Who is your Guru?

Note: This question is the second in a series of questions: ‘Three questions every spiritual seeker asks‘.

Once the question about god vanishes and we are set in the spiritual path, our mind will start bothering again with this question: who is my guru. Even if the awakening happened in the presence of a particular guru, our mind still will have this question. Because once we are awakened, we now  realize that knowledge comes from everywhere, not just from the guru that we had assumed. Now we clearly recognized the role of different people around us in our spiritual progress; we recognize that even the people whom we hated earlier had special contribution in our life. We realize the contributions of our father, mother, friends, and many other people we met in life. Not just people, we now realize that even the animals and non-living things have/had impacted our being. We realize that the mountain in our hometown also affected us. We realize that even the birds that came close to us blessed us. We also feel tremendous respect to any one who is a devotee of god regardless of race, religion, and sects. And most importantly, we now clearly recognize the living and non-living spiritual masters who accompanied us in our spiritual journey.


In my case, after my spiritual awakening, first thing I became aware of was that there were so many living self-realized people on this planet. I had no doubt that Sadhguru was my guru, but after my awakening, I became aware of other gurus who had influenced me previously. For example, I realized that swami Prabhupada had implanted the seed of spirituality upon me many years ago when I had visited India. I had read “Gita” written by him at that time but could not understand it much. But after my spiritual awakening, I could understand the verses of Gita effortlessly. Similarly, there are many people who have touched my heart at different times. If I have to name, I would name Sri Sri Ravishankar, Mata Amritanandamayi, Ramana Maharishi, and Mooji baba. In fact these masters came as I needed them and each of them imparted unique, progressive knowledge and cleared my confusions. This list goes on. In fact, I find a new source of knowledge everyday.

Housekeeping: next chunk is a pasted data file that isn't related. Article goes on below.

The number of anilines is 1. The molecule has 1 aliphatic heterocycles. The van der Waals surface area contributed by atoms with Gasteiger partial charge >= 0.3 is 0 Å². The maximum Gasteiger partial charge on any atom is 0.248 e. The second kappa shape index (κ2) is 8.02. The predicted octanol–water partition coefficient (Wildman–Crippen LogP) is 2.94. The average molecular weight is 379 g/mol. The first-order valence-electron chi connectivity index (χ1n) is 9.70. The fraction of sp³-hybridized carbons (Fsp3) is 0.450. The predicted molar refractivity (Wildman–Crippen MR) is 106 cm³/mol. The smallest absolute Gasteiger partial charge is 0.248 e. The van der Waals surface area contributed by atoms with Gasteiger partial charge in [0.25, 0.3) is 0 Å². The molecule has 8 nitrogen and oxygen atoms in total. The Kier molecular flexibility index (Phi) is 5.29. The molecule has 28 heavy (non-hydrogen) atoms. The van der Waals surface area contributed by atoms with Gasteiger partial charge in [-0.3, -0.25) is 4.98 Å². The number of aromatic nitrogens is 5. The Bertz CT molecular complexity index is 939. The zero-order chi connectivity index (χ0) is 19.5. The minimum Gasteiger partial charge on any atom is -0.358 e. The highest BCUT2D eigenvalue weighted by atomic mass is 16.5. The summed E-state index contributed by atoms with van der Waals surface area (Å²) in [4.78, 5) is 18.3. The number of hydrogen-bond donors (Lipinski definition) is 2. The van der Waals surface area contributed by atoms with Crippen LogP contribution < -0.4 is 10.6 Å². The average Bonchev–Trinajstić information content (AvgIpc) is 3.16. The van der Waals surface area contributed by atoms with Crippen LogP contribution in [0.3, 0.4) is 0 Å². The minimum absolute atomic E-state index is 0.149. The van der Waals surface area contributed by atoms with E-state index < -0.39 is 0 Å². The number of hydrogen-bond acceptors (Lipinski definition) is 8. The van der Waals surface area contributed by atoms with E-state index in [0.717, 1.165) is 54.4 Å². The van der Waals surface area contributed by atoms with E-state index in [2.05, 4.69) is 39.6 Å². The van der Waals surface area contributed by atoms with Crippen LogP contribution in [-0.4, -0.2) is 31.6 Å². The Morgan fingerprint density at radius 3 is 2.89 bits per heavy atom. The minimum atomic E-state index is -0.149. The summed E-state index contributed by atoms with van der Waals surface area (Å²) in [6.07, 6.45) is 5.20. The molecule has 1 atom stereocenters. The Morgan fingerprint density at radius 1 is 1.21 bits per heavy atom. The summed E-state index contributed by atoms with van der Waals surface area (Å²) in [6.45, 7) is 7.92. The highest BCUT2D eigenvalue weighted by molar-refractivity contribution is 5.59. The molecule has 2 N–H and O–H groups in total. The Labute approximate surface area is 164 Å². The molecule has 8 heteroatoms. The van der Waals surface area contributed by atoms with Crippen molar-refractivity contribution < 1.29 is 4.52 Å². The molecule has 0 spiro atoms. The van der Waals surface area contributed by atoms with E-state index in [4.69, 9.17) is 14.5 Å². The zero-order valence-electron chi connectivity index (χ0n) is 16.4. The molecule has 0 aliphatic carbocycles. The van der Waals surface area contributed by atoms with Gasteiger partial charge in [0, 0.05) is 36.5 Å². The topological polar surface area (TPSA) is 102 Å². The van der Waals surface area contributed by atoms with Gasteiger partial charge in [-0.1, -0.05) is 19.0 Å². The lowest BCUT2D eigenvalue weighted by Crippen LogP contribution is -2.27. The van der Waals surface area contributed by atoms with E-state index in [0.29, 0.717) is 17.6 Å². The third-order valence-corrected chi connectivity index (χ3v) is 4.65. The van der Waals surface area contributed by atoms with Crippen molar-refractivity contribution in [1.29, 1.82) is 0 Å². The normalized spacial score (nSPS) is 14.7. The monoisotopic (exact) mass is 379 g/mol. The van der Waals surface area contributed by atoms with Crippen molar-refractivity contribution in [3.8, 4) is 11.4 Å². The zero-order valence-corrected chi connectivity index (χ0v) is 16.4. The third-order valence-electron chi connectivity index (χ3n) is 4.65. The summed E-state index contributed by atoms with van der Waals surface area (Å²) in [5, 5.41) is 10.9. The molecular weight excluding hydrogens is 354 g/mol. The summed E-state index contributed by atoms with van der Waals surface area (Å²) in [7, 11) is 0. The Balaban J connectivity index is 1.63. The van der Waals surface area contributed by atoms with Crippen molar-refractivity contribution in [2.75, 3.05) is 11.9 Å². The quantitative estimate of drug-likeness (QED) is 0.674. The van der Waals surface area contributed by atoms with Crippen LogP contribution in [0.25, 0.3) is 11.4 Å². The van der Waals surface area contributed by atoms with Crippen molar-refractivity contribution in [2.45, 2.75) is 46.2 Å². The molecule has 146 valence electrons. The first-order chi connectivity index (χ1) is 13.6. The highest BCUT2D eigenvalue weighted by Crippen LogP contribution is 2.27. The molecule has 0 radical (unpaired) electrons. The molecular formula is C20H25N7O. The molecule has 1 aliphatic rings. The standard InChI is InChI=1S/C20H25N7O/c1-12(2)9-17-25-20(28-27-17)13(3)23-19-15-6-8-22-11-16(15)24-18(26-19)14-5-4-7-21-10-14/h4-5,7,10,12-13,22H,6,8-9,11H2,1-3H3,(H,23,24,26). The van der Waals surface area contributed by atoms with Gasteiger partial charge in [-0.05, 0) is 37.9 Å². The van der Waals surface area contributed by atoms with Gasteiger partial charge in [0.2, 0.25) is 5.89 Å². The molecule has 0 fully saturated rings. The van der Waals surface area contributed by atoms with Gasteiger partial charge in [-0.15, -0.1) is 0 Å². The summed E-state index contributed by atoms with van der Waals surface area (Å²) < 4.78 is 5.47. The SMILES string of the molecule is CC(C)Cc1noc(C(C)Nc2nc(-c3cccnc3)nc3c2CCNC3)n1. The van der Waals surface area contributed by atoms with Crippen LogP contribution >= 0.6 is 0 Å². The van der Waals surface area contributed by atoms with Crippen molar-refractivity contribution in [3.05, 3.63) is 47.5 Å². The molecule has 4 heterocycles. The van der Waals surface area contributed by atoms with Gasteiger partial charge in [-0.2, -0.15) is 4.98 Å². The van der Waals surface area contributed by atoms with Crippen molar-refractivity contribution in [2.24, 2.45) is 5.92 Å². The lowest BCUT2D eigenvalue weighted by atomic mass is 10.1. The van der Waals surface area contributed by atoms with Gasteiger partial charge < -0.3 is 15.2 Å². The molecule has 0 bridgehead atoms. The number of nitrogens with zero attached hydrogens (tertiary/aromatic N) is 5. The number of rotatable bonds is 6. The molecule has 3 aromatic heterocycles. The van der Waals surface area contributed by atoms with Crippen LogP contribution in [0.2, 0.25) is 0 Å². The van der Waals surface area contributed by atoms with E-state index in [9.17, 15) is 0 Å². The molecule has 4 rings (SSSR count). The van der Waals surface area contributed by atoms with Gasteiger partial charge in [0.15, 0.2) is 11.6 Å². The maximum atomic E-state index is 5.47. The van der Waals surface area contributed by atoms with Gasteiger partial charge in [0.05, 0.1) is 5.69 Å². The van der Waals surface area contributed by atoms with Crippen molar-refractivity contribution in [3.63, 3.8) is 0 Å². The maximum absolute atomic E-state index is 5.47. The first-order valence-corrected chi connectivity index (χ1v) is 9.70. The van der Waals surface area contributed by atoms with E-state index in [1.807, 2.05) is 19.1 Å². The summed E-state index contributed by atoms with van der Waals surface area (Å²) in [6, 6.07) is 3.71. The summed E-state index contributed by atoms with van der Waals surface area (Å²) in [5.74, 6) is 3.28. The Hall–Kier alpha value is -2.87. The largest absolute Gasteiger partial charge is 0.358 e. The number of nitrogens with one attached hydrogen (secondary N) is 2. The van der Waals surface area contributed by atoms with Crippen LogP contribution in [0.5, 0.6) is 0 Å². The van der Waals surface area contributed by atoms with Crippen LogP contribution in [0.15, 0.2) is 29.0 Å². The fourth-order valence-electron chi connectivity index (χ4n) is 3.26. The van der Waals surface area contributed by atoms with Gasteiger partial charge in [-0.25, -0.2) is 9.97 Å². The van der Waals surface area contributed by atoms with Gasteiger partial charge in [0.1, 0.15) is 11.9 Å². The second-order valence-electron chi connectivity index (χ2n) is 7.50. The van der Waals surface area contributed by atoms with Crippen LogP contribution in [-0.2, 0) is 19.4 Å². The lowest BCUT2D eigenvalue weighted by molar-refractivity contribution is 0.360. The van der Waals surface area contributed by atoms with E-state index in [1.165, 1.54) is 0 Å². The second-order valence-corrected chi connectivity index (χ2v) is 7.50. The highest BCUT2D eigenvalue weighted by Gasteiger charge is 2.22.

And it was Ramana Maharishi and Mooji baba who made me realize that our “self” is the ultimate guru. I would say, only with their instructions, I really started turning inward. Only then, I understood the real meaning of “awareness”. Only then, I realized that we cannot really do meditation; we can only be meditative. Until then, I was still looking outside for god and guru to come and bless me. In other words, I was still living in imagination not in reality, like many other people in the Hindu society. In our society, many of the spiritual seekers do not realize that the “self” or “I” is the only/ultimate god and this is one reason why they do not make much progress in spirituality. They make god an object and search him outside, in murtis and temples. This is no more than a fantasy. We must pass through this cloud of fantasy if we want to make real progress in the spiritual path. Sadhguru clearly tells that guru is a happening, not a person. He has emphasized that a guru is a doorway and we must not be stuck in it. But I still find that many spiritual seekers get stuck in the personal form of a guru.

Once I really started turning inward, this question lost its strength automatically. I was no longer asking the question who is my guru.


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